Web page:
“Ambrose Bierce Embraced Me”


The day when there coincided my reviews of three momentous stories…..



“…. he thought he could distinguish between ground-shudders and his own: the ground’s were a thousand fists pummeling, pounding upward and outward. His own were downed power lines scything every which way in long, twitching arcs. And they hurt.”

Harry, 73, is a year or so younger than me, and I feel even closer to him or with him, so much in empathy I BECOME him, in or on the ‘hive’ of the eventual gestalt Earth that he felt when back home in Los Angeles with his daughter and granddaughter, and his Survivor Guilt, Namuzu, Noah’s Wave, Jonah, and much else that betokens the eventual Big One that we all face particularly when seasoned as much as Harry, feeling this by dint of my sharing this leasehold story with him, a story as conjured by its freehold author’s enormous story-telling and shudder-poetic skills in describing how Harry survived the Earthquake that hit Japan — the big one that we realise eventually was even bigger, the one that also had Tsunami and Nuclear Power repercussions…
“A pillar to lean on. The feeling didn’t last. But Harry enjoyed it very much. The woman held his hand, almost without respite, for the next six hours.” Panic shudders ground shudders word shudders at Tokyo airport, and the ground moving and the pee-induced platoon of fightback upon shifting platforms, and we feel them vibrating and crunching and cracking during each reading moment. That gestalt or mosaic Earth again: “people emerged and kept emerging, filling the ramp around them, fitting themselves into an impromptu mosaic.” Gradiented with the importance of remaining, like the Japanese, orderly, alongside Zeno’s “slow-grinding geologic clocks”…”To imagine, to dream, right at the end—in a way the whole Earth, it seemed, had ceased to dream—of rejoining. Of ceasing to be separate. We were more hive-creatures than we ever got to know,…” Doll steps, doll-shop smiles, 9/11 dolls jumping, and he thinks of his granddaughter and the perfect text his daughter sent across the Earth, making the Earth one great big Jungian hair-trigger ‘feel it’ factor from Los Angeles to Tokyo; I feel every tectonic plate shift and shudder in emotion and consumed eschatology. Even that scatology of ever-peeing, as men like old men do. Will death have its own aftershocks, I wonder? Its single sheet to cover you in extremis, one little bottle of water supplied and just a crumby paper pillow to sleep on? And that woman, whose hand was held, making even the weakest crotch stiffen or simply make you want to pee? The ones who are waving from wherever they are on this selfsame ark called Earth. ‘Earth to Earth’, Earth to Death, Death to Earth.

“Pushing up on his elbows, Harry took a long breath,…”



“It’s like being in a lift and suddenly it plunges down.”

And this story makes Oyeyemi’s lift above truly transparent, the sudden prospect of one’s own death as here tellingly seen by a near middle-aged, middle-class lady who attends a book club, has an older husband who looks like Picasso, and with children, one of them ‘crazed on Narnia’ as the narrator herself used to be “crazed on Topic”, a chocolate bar with hazelnuts not peanuts, yes, seeing that all her friends seem to be beset by “a plague, we all said, an epidemic, a horrible sticky contagion”, a plague of chance cancers, et al. Her own missing heartbeat accompanies a panoply of hypochondria as she watches folk from a bus, all seen by her as dying but still coping. How do old people live with themselves, so close to death? I wonder that, too, in my seventies, even with my own share of that contagion: lucky it didn’t get me earlier.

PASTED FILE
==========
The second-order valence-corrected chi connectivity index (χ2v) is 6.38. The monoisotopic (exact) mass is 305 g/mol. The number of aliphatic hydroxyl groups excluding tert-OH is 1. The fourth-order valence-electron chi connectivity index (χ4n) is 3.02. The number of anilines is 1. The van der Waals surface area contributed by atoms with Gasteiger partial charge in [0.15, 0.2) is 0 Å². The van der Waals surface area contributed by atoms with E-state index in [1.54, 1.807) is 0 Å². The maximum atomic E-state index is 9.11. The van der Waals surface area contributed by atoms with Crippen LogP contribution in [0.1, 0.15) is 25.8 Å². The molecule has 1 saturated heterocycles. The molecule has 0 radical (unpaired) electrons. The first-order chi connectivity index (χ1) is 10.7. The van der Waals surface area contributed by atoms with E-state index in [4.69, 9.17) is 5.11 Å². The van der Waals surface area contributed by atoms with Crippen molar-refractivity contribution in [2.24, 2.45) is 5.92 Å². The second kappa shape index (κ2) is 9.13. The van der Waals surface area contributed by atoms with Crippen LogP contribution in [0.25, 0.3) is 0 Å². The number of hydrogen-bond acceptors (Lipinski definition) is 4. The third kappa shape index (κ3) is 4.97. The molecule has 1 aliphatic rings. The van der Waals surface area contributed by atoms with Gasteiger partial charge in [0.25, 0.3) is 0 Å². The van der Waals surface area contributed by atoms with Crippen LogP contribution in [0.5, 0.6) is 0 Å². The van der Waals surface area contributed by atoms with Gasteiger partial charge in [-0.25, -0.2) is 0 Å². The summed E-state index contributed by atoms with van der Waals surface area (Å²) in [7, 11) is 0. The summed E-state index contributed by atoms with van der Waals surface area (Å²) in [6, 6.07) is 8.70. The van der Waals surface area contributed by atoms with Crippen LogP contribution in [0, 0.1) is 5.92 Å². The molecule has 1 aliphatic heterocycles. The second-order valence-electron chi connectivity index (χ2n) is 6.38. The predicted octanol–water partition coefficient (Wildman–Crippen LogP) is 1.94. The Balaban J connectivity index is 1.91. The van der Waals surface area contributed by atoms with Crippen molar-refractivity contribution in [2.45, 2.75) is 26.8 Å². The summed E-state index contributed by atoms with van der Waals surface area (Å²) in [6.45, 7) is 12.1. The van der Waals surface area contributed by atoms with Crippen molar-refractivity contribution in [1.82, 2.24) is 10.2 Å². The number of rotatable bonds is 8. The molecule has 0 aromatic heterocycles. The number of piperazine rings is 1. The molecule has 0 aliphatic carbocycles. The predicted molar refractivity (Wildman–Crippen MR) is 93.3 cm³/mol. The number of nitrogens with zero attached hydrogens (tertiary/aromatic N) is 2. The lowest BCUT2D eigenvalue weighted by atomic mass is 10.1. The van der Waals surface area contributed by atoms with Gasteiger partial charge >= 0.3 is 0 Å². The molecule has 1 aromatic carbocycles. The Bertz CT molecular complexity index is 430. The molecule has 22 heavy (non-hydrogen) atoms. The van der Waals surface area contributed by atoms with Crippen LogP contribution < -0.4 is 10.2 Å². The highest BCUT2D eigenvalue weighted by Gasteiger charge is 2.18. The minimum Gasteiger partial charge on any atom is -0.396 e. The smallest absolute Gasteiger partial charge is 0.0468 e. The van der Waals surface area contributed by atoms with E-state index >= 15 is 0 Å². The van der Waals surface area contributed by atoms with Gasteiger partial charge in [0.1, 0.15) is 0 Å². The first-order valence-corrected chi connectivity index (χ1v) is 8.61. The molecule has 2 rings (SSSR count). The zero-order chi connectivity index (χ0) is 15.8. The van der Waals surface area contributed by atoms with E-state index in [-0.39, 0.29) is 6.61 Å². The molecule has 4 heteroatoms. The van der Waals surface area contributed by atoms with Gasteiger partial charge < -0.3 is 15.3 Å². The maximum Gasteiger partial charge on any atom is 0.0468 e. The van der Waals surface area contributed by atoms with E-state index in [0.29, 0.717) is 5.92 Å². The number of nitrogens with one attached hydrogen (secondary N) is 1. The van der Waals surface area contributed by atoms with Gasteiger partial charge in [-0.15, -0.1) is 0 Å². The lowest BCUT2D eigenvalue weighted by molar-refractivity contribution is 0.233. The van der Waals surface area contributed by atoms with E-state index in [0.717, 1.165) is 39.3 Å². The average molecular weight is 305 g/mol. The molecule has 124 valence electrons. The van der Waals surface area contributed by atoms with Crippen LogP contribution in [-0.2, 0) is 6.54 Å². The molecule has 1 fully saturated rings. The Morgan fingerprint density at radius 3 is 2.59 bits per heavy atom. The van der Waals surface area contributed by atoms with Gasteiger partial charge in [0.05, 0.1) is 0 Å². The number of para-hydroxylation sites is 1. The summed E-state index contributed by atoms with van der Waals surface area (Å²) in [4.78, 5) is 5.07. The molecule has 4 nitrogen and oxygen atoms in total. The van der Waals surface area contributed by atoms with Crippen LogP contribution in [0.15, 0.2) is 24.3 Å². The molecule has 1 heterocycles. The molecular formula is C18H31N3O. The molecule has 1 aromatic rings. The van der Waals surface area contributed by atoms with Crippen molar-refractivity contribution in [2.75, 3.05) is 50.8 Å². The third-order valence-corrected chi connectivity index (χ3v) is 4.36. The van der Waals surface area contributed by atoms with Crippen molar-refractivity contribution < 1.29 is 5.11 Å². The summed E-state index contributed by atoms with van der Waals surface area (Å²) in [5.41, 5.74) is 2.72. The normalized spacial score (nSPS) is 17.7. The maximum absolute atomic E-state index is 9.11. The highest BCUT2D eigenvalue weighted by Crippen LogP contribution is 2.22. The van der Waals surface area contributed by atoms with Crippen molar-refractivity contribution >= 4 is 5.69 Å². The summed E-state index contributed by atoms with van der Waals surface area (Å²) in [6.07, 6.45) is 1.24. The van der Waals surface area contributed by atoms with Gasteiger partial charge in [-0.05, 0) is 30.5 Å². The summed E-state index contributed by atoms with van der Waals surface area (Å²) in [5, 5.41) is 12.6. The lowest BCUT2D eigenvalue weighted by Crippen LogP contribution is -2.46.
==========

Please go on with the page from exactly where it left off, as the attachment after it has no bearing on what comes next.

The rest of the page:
Ley lines, or Hallowe’en pumpkin soup, or cremation, actuarial work, even shopping at Waitrose, all part of the ‘mosaic’ class she ends up attending and thus clinching my gestalt as such a pattern from her own words as she arguably gets knocked down by a bus instead of being eaten away from within. This story, entertaining with morbid wittiness, did succeed in summoning diseased carcasses within ‘deserts of vast eternity’ as well as a wry smile of being ‘led up a garden path.’ Crazed on death. Crazed on denial of death by a surfeit of it as literary joy. And no mean feat, that missing third beat of a rolling dice.

“Then she started feeding peanuts into her tea again.”



“People looked at me as if I’d arrived on a bus from Omaha or someplace like that. Medicine Hat. Tulip Springs. Posey Junction. Elbow Lake.”

A young man as narrator and budding writer arrives in New York, and this is a sophisticatedly charming, wittily literary and poignant classic, yet another classic following the previous one! — and, so, where did this book come from that edits my own death? My chest not broken yet on the curb by a cab, but near enough by dint of a more endless period of accidental dying…
Seemed apt in this book’s sporadic context, at least in part, that I now recall this narrator claiming, in response to someone who claimed he had slept with Greta Garbo, that he once slept with Babe Ruth…

“Ambrose Bierce embraced me. ”

The young writer during a local monsoon enters a restaurant to be faced by the gradual entry — for dinner, somewhat outdoing him for available tables — of a panoply, nay, a cornucopia of writers, most of whom I have heard, many I have read, and all of which our young writer seemingly emulated. He even has a heart to heart with Joyce Carol Oates. Also a liquid autograph from Updike.
Later a journey, following his endlessly lethal accident, as if in Mort, toward, here, a marriage à trois with Gore Vidal and Oates, if not Joyce. Unless I was misled. Or simply mistaken. One author surprisingly not mentioned as attending this story as a fiction truth, a story perhaps emulating him most, is O Henry.

“The floor was a lake.”



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